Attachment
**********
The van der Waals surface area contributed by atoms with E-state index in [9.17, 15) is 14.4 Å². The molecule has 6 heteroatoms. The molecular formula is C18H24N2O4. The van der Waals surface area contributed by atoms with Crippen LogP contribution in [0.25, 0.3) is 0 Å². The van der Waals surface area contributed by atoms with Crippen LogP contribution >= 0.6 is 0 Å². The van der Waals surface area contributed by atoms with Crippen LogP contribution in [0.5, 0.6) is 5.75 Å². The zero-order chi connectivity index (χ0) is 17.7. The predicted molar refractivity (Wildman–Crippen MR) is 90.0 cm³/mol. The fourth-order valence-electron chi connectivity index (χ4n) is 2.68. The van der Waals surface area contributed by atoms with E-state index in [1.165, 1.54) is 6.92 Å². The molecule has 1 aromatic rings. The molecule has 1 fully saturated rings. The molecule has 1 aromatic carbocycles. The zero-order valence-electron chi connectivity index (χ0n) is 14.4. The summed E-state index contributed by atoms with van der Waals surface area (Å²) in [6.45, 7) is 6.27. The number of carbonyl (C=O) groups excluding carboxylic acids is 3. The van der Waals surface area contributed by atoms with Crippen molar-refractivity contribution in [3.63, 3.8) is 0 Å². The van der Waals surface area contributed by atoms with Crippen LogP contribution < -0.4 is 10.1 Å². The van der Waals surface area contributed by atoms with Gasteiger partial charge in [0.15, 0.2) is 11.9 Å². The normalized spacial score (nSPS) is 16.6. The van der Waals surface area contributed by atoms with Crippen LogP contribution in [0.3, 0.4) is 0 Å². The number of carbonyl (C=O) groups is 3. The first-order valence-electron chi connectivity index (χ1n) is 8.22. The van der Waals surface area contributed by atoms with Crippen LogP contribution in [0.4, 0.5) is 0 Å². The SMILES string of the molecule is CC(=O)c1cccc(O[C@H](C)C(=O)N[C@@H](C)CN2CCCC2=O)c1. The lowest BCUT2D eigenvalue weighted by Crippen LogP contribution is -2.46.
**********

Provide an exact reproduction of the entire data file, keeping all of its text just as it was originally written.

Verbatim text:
The van der Waals surface area contributed by atoms with E-state index in [9.17, 15) is 14.4 Å². The molecule has 6 heteroatoms. The molecular formula is C18H24N2O4. The van der Waals surface area contributed by atoms with Crippen LogP contribution in [0.25, 0.3) is 0 Å². The van der Waals surface area contributed by atoms with Crippen LogP contribution >= 0.6 is 0 Å². The van der Waals surface area contributed by atoms with Crippen LogP contribution in [0.5, 0.6) is 5.75 Å². The zero-order chi connectivity index (χ0) is 17.7. The predicted molar refractivity (Wildman–Crippen MR) is 90.0 cm³/mol. The fourth-order valence-electron chi connectivity index (χ4n) is 2.68. The van der Waals surface area contributed by atoms with E-state index in [1.165, 1.54) is 6.92 Å². The molecule has 1 aromatic rings. The molecule has 1 fully saturated rings. The molecule has 1 aromatic carbocycles. The zero-order valence-electron chi connectivity index (χ0n) is 14.4. The summed E-state index contributed by atoms with van der Waals surface area (Å²) in [6.45, 7) is 6.27. The number of carbonyl (C=O) groups excluding carboxylic acids is 3. The van der Waals surface area contributed by atoms with Crippen molar-refractivity contribution in [3.63, 3.8) is 0 Å². The van der Waals surface area contributed by atoms with Crippen LogP contribution < -0.4 is 10.1 Å². The van der Waals surface area contributed by atoms with Gasteiger partial charge in [0.15, 0.2) is 11.9 Å². The normalized spacial score (nSPS) is 16.6. The van der Waals surface area contributed by atoms with Crippen LogP contribution in [0.3, 0.4) is 0 Å². The number of carbonyl (C=O) groups is 3. The first-order valence-electron chi connectivity index (χ1n) is 8.22. The van der Waals surface area contributed by atoms with Crippen LogP contribution in [0.4, 0.5) is 0 Å². The SMILES string of the molecule is CC(=O)c1cccc(O[C@H](C)C(=O)N[C@@H](C)CN2CCCC2=O)c1. The lowest BCUT2D eigenvalue weighted by Crippen LogP contribution is -2.46.